chapter  33
1 Pages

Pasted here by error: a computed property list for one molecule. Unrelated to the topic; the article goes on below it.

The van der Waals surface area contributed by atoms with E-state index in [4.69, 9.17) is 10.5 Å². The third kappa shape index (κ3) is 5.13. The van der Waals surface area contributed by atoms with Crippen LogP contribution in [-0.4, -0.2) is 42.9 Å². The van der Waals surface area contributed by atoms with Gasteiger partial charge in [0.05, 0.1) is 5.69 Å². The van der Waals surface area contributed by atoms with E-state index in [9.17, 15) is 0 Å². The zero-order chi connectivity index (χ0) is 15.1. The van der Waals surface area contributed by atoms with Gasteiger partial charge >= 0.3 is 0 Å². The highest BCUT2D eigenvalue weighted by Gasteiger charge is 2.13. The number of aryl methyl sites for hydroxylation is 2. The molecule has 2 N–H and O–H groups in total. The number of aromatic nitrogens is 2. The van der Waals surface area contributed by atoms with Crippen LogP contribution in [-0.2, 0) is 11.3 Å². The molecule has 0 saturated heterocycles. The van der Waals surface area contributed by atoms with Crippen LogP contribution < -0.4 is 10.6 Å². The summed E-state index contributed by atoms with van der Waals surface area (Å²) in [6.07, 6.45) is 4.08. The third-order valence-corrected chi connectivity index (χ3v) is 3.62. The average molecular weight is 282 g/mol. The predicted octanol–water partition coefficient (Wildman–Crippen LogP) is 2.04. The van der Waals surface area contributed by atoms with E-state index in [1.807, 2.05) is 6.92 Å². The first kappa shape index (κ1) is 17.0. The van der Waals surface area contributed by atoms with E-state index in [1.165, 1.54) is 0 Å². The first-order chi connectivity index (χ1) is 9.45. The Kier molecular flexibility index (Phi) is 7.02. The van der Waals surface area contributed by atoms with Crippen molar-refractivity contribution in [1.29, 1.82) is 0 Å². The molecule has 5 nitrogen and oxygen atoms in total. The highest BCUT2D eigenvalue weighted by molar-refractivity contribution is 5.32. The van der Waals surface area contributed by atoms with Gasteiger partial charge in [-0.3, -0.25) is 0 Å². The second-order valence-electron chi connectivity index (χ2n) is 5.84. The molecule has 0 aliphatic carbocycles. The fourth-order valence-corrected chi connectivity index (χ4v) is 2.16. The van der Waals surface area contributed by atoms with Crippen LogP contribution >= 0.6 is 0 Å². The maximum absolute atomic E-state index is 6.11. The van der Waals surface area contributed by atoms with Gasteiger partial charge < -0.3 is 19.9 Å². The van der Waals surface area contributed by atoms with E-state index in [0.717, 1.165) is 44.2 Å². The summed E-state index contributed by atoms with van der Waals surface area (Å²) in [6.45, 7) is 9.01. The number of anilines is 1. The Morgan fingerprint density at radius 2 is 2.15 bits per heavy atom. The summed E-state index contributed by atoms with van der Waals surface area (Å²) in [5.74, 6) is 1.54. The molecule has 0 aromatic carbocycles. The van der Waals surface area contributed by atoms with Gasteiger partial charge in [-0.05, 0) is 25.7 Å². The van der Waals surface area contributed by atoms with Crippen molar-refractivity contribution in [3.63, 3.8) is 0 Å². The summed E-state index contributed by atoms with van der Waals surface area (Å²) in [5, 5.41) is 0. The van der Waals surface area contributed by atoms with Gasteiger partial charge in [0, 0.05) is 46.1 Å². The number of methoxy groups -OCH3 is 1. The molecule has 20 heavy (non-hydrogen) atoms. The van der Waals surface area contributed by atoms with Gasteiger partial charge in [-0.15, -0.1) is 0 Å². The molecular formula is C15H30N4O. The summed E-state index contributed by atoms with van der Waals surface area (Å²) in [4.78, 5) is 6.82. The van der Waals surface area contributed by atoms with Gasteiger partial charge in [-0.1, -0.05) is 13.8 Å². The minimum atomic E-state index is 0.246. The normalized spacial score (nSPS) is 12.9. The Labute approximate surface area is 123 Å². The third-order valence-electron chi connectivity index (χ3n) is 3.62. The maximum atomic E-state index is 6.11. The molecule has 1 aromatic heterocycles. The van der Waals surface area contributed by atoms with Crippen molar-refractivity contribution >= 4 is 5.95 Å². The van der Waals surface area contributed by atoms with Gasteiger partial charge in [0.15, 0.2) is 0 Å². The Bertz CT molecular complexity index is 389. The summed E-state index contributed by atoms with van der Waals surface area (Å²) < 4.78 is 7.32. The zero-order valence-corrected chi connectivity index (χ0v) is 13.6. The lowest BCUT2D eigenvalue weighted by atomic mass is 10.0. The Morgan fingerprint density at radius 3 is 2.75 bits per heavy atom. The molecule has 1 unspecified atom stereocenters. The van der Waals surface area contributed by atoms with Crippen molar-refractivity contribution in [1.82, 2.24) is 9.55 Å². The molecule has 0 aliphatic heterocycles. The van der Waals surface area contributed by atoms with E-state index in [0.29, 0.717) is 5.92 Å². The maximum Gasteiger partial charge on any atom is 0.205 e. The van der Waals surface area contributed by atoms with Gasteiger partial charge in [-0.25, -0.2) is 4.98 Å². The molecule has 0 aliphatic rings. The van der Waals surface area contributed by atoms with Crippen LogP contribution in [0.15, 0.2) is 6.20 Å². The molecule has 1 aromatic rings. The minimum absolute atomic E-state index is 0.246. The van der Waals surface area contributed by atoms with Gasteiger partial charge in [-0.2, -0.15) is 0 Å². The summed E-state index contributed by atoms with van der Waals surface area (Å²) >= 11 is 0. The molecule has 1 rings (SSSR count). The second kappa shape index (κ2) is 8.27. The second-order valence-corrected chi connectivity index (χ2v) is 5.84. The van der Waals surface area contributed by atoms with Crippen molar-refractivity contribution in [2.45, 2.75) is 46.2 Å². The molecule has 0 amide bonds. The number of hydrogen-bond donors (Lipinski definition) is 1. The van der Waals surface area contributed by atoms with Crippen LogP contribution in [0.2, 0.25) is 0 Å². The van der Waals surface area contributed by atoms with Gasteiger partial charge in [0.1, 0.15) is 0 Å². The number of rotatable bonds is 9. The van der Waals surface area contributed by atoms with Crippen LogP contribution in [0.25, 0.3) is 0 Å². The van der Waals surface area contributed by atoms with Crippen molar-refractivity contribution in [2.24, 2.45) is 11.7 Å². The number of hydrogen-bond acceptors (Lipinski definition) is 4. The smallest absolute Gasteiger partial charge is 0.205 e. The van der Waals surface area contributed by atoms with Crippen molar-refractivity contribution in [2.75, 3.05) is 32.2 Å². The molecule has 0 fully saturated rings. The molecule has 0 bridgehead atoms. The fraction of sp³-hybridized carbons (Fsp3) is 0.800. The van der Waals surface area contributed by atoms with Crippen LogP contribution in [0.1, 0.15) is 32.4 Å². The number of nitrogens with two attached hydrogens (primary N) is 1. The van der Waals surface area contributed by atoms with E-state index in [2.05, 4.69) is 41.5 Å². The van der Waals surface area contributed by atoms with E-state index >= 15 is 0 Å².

In his Final Report, Lord Woolf said that costs were ‘central to the changes’ he wished to bring about and that virtually all his recommendations for reform of the civil procedure system were ‘designed at least in part to tackle the problems of costs’. He stated that his reforms were designed to reduce the amount of costs incurred by a party by controlling what was required of a party in the conduct of proceedings, to make the amount of costs more predictable and more proportionate to the nature of the dispute. He also recommended that costs be used more effectively as a method to control unreasonable behaviour and that litigants should be provided with more information about costs so that they could exercise greater control over their lawyer’s expenditure of costs on their behalf.1